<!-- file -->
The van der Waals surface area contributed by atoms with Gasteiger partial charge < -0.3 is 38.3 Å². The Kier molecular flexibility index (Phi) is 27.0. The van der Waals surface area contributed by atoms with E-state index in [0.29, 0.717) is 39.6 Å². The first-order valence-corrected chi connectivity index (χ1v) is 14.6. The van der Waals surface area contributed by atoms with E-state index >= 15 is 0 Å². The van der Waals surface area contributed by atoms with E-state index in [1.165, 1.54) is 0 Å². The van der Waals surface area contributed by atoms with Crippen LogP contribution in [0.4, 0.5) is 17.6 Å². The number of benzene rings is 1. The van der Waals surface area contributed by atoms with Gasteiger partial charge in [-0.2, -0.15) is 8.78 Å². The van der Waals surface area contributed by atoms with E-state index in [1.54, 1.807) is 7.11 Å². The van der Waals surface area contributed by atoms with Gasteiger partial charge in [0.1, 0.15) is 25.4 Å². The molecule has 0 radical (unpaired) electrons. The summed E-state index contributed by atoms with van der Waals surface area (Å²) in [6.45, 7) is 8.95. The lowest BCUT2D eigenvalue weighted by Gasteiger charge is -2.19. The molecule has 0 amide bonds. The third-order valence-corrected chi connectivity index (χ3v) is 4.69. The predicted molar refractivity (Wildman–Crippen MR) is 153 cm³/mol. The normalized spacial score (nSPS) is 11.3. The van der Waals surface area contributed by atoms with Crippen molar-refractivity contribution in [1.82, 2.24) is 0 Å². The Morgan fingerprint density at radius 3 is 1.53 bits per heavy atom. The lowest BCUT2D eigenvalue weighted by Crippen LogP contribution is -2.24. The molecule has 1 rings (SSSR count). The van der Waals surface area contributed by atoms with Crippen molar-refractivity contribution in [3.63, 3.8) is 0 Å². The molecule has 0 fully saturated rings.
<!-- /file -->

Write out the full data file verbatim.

The van der Waals surface area contributed by atoms with Gasteiger partial charge < -0.3 is 38.3 Å². The Kier molecular flexibility index (Phi) is 27.0. The van der Waals surface area contributed by atoms with E-state index in [0.29, 0.717) is 39.6 Å². The first-order valence-corrected chi connectivity index (χ1v) is 14.6. The van der Waals surface area contributed by atoms with E-state index >= 15 is 0 Å². The van der Waals surface area contributed by atoms with E-state index in [1.165, 1.54) is 0 Å². The van der Waals surface area contributed by atoms with Crippen LogP contribution in [0.4, 0.5) is 17.6 Å². The number of benzene rings is 1. The van der Waals surface area contributed by atoms with Gasteiger partial charge in [-0.2, -0.15) is 8.78 Å². The van der Waals surface area contributed by atoms with E-state index in [1.54, 1.807) is 7.11 Å². The van der Waals surface area contributed by atoms with Gasteiger partial charge in [0.1, 0.15) is 25.4 Å². The molecule has 0 radical (unpaired) electrons. The summed E-state index contributed by atoms with van der Waals surface area (Å²) in [6.45, 7) is 8.95. The lowest BCUT2D eigenvalue weighted by Gasteiger charge is -2.19. The molecule has 0 amide bonds. The third-order valence-corrected chi connectivity index (χ3v) is 4.69. The predicted molar refractivity (Wildman–Crippen MR) is 153 cm³/mol. The normalized spacial score (nSPS) is 11.3. The van der Waals surface area contributed by atoms with Crippen molar-refractivity contribution in [1.82, 2.24) is 0 Å². The Morgan fingerprint density at radius 3 is 1.53 bits per heavy atom. The lowest BCUT2D eigenvalue weighted by Crippen LogP contribution is -2.24. The molecule has 1 rings (SSSR count). The van der Waals surface area contributed by atoms with Crippen molar-refractivity contribution in [3.63, 3.8) is 0 Å². The molecule has 0 fully saturated rings.